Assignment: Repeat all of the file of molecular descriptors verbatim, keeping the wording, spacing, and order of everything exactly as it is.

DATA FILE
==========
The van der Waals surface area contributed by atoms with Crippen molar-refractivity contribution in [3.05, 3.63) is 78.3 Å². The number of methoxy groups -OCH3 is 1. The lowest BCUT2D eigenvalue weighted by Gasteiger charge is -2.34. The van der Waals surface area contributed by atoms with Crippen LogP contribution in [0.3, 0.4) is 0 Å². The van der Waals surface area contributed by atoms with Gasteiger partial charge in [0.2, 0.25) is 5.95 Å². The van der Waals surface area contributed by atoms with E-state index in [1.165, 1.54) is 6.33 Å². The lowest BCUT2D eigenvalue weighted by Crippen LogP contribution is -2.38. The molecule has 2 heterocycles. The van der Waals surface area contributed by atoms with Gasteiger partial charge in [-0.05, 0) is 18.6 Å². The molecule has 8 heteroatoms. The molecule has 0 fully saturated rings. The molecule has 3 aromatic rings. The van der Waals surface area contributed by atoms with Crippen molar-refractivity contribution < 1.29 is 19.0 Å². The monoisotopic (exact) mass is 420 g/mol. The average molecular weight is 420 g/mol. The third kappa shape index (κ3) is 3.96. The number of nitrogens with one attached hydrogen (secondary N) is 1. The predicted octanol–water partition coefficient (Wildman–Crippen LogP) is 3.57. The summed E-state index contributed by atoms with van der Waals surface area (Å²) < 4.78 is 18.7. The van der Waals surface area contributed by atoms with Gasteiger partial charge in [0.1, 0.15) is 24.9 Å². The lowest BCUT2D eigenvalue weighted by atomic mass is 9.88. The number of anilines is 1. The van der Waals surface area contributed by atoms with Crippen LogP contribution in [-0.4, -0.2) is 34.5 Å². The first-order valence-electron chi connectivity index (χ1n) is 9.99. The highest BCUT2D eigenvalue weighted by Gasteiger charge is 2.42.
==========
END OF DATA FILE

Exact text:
The van der Waals surface area contributed by atoms with Crippen molar-refractivity contribution in [3.05, 3.63) is 78.3 Å². The number of methoxy groups -OCH3 is 1. The lowest BCUT2D eigenvalue weighted by Gasteiger charge is -2.34. The van der Waals surface area contributed by atoms with Crippen LogP contribution in [0.3, 0.4) is 0 Å². The van der Waals surface area contributed by atoms with Gasteiger partial charge in [0.2, 0.25) is 5.95 Å². The van der Waals surface area contributed by atoms with E-state index in [1.165, 1.54) is 6.33 Å². The lowest BCUT2D eigenvalue weighted by Crippen LogP contribution is -2.38. The molecule has 2 heterocycles. The van der Waals surface area contributed by atoms with Gasteiger partial charge in [-0.05, 0) is 18.6 Å². The molecule has 8 heteroatoms. The molecule has 0 fully saturated rings. The molecule has 3 aromatic rings. The van der Waals surface area contributed by atoms with Crippen molar-refractivity contribution < 1.29 is 19.0 Å². The monoisotopic (exact) mass is 420 g/mol. The average molecular weight is 420 g/mol. The third kappa shape index (κ3) is 3.96. The number of nitrogens with one attached hydrogen (secondary N) is 1. The predicted octanol–water partition coefficient (Wildman–Crippen LogP) is 3.57. The summed E-state index contributed by atoms with van der Waals surface area (Å²) < 4.78 is 18.7. The van der Waals surface area contributed by atoms with Gasteiger partial charge in [0.1, 0.15) is 24.9 Å². The lowest BCUT2D eigenvalue weighted by atomic mass is 9.88. The number of anilines is 1. The van der Waals surface area contributed by atoms with Crippen LogP contribution in [-0.4, -0.2) is 34.5 Å². The first-order valence-electron chi connectivity index (χ1n) is 9.99. The highest BCUT2D eigenvalue weighted by Gasteiger charge is 2.42.